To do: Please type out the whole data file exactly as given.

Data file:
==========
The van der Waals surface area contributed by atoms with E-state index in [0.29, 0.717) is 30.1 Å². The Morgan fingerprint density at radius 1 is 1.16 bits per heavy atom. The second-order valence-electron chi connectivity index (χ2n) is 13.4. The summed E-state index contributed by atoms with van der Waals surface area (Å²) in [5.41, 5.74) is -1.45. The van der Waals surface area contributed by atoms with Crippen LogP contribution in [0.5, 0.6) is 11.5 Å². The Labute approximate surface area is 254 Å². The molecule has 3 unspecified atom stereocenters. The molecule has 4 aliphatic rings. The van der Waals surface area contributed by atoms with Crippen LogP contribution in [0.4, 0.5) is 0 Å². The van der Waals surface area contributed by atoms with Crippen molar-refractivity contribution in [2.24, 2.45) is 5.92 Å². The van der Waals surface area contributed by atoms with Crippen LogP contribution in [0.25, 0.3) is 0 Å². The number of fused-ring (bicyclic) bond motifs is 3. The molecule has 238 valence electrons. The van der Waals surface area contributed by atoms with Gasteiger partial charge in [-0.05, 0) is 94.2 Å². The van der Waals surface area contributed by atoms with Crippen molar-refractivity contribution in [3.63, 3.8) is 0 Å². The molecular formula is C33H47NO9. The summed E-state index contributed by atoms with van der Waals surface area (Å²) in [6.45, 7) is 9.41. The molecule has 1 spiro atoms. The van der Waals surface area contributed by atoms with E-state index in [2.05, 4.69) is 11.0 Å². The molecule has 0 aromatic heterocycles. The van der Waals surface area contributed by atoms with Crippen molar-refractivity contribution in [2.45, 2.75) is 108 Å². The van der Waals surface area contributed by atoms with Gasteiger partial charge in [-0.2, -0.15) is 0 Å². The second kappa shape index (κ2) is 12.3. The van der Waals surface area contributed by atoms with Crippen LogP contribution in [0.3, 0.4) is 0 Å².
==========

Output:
The van der Waals surface area contributed by atoms with E-state index in [0.29, 0.717) is 30.1 Å². The Morgan fingerprint density at radius 1 is 1.16 bits per heavy atom. The second-order valence-electron chi connectivity index (χ2n) is 13.4. The summed E-state index contributed by atoms with van der Waals surface area (Å²) in [5.41, 5.74) is -1.45. The van der Waals surface area contributed by atoms with Crippen LogP contribution in [0.5, 0.6) is 11.5 Å². The Labute approximate surface area is 254 Å². The molecule has 3 unspecified atom stereocenters. The molecule has 4 aliphatic rings. The van der Waals surface area contributed by atoms with Crippen LogP contribution in [0.4, 0.5) is 0 Å². The van der Waals surface area contributed by atoms with Crippen molar-refractivity contribution in [2.24, 2.45) is 5.92 Å². The van der Waals surface area contributed by atoms with Crippen LogP contribution in [0.25, 0.3) is 0 Å². The number of fused-ring (bicyclic) bond motifs is 3. The molecule has 238 valence electrons. The van der Waals surface area contributed by atoms with Gasteiger partial charge in [-0.05, 0) is 94.2 Å². The van der Waals surface area contributed by atoms with Crippen molar-refractivity contribution in [3.63, 3.8) is 0 Å². The molecular formula is C33H47NO9. The summed E-state index contributed by atoms with van der Waals surface area (Å²) in [6.45, 7) is 9.41. The molecule has 1 spiro atoms. The van der Waals surface area contributed by atoms with E-state index in [2.05, 4.69) is 11.0 Å². The molecule has 0 aromatic heterocycles. The van der Waals surface area contributed by atoms with Crippen molar-refractivity contribution in [2.45, 2.75) is 108 Å². The van der Waals surface area contributed by atoms with Gasteiger partial charge in [-0.2, -0.15) is 0 Å². The second kappa shape index (κ2) is 12.3. The van der Waals surface area contributed by atoms with Crippen LogP contribution in [0.3, 0.4) is 0 Å².